What is the future of gaming? Personally, I’d back any console that allows for multi-disc trays so that I don’t have to drag my massive ass off of the couch, but that’s the kind of thinking reserved for the 1990s. Instead, I’ve got a feeling that we’re headed for a digital storefront in the years to come, as physical releases finally become a novelty. And with that deeper focus on digital games, I think we’re also going to see a lot more episodic content released.
We’re already seeing it in action right now. Telltale Games really got the ball rolling on that form of content with their various licensed projects, while the latest Hitman decided to keep retail for the final edition of their yearlong rollout of contracts. Hell, even famed developer Hideo Kojima sees episodic games as the future of this industry.
“For [Death Stranding] I can’t tell. I’m not sure,” Kojima said at 2016 Develop Conference in Brighton via GameStop.
But in the future I think this is a change that will definitely take place and I’d be interested. I don’t think movies in the future will last two hours, especially when people are already demanding more speedy experiences and delivery. So taking shorter time spans to develop, putting it out, integrating user feedback quickly, and having that freedom in game-making, I think it will apply to movies and TV too.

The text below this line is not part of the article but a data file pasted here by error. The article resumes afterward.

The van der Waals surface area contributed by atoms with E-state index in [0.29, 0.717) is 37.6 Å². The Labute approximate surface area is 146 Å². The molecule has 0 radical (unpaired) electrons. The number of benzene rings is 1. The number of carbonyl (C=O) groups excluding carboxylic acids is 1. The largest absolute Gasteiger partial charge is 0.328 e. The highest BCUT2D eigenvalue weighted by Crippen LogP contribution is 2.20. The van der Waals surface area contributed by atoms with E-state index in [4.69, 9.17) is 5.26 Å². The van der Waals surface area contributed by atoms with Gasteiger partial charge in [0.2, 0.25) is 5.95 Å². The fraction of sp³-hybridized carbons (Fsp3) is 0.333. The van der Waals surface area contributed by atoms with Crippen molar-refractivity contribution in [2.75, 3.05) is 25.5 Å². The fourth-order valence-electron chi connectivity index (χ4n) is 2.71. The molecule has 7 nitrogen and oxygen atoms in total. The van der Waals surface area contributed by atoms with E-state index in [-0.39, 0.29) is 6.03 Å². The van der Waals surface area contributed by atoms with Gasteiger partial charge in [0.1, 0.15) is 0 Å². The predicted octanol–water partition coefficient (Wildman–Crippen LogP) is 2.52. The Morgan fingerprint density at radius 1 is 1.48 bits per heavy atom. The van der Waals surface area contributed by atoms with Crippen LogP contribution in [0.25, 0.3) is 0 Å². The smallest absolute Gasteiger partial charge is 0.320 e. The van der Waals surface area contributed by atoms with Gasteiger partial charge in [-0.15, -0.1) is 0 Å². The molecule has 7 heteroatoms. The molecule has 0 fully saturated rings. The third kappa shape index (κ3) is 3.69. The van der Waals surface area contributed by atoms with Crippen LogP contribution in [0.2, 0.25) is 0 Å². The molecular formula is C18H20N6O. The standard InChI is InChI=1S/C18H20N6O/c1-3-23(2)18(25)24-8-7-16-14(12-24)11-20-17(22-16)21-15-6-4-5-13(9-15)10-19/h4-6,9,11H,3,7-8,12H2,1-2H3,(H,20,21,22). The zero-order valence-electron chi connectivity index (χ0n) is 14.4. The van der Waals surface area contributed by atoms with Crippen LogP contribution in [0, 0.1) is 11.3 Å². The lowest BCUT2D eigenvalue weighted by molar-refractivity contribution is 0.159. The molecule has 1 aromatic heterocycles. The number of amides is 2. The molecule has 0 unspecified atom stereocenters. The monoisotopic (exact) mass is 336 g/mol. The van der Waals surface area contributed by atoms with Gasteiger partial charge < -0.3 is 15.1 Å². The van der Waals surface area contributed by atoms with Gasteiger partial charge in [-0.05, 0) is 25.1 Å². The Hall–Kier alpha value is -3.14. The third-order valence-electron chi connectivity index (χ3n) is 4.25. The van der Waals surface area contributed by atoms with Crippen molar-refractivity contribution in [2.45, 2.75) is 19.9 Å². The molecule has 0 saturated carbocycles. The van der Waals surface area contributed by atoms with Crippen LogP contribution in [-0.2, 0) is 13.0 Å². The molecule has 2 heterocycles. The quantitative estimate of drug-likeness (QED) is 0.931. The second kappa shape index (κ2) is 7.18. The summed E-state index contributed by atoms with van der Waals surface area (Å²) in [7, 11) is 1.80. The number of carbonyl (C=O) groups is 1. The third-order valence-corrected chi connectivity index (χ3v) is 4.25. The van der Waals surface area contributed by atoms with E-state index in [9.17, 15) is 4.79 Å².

Kojima used Japanese TV as a reference, pointing out how the traditional longer model of morning talk shows had ditched any wasted time to deliver more compact doses of information for the citizen in a rush. “Right now we have two-hour-long movies and TV episodes are roughly 40 minutes, but in Japan you have morning shows that last 15 minutes,” Kojima explained.
That’s where I think things are headed, having five or 15-minute episodes. For games, having massive, long games will become a thing of the past.
Heck, it’s something that I’ve noticed crop up in Western animation lately. Flick on to any cartoon channel and you’ll notice that there has been a bigger effort lately to deliver stories in quick 10 minute sessions, or even as few as three minutes such as what DC is doing with their various heroes. Thing is, episodic games also need to realise that what they really need to emulate when looking to TV and movies for inspiration, is a reliable release date.
It’s all well and good having your content roll out in smaller packages, but leaving your audience high and dry as they wait with no clue whatsoever of when to expect more, doesn’t exactly create a positive outlook for the model.
Last Updated: July 15, 2016